Herbicide Transfer through Clonal Milkweed

In this study I propose to use common Milkweed as a study system to understand the impact of clonality and group survival. By intentionally adding a pathogen, such as an herbicide, the spread of the negative effects can be witnessed in a clonally connected plant. The goal of this experiment is to see how far the pathogens travel in a patch, how long it takes for other plants to die, and if there is any preferential sharing.

Herbicide will be used as a proxy for connectedness and physiological integration. In June, fieldwork will take place at Blandy Experimental Farm. Ten meter transects will be created in patches of Milkweed. One plant every four feet will be given the herbicide, which will be painted onto the leaves. Observations will then take place for each plant along the transect. Plant health observations will be measured using qualitative measures for spottiness and wilting, and quantitative data detailing nutrient content using a field spectro-radiometer. These measurements will be taken every 12 hours. Connected plants will theoretically decline in plant health.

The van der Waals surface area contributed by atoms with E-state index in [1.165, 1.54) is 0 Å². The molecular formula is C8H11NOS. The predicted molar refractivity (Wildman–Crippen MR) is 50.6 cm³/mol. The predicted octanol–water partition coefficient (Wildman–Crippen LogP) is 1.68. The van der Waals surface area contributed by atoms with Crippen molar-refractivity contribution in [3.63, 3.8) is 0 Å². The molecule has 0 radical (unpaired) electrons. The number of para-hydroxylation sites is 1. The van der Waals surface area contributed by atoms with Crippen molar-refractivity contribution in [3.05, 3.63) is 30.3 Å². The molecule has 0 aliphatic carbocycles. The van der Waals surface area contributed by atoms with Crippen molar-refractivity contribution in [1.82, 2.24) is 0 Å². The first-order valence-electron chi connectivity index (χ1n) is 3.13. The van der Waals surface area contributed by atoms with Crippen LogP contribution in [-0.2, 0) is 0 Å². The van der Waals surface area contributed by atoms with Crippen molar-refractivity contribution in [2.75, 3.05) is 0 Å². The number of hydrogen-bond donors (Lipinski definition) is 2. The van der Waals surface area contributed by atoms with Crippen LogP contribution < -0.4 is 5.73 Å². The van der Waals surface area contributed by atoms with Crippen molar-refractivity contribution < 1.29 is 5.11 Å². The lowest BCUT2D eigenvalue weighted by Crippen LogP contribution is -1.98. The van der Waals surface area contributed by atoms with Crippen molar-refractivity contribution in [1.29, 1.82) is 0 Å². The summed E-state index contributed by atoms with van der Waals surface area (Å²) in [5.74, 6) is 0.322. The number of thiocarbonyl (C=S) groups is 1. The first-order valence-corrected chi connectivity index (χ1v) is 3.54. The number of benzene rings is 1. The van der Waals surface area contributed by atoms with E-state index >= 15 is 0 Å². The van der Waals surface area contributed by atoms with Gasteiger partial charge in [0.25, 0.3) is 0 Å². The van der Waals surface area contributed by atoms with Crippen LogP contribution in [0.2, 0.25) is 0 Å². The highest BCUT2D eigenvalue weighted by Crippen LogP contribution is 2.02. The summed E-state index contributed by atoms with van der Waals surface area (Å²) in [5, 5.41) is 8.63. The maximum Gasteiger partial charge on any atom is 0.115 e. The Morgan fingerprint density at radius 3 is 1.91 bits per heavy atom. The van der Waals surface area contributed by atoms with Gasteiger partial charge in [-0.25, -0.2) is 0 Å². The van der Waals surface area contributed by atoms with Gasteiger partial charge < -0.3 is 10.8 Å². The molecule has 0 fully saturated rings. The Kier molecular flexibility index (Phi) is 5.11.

This experiment is important as one of the most common habitats for Milkweed is by the side of agricultural fields. If agricultural pesticide runoff is present near Milkweed, it has the potential to kill off an entire patch of clonally connected Milkweed plants. Currently, with the help of two other undergraduates, a trial run of this experiment is being run in the greenhouse to fine-tune the protocol before bringing it out into the field. Control plants that are not connected are used to demonstrate if water transfer of the herbicide is happening in the soil as opposed to through
connectedness.

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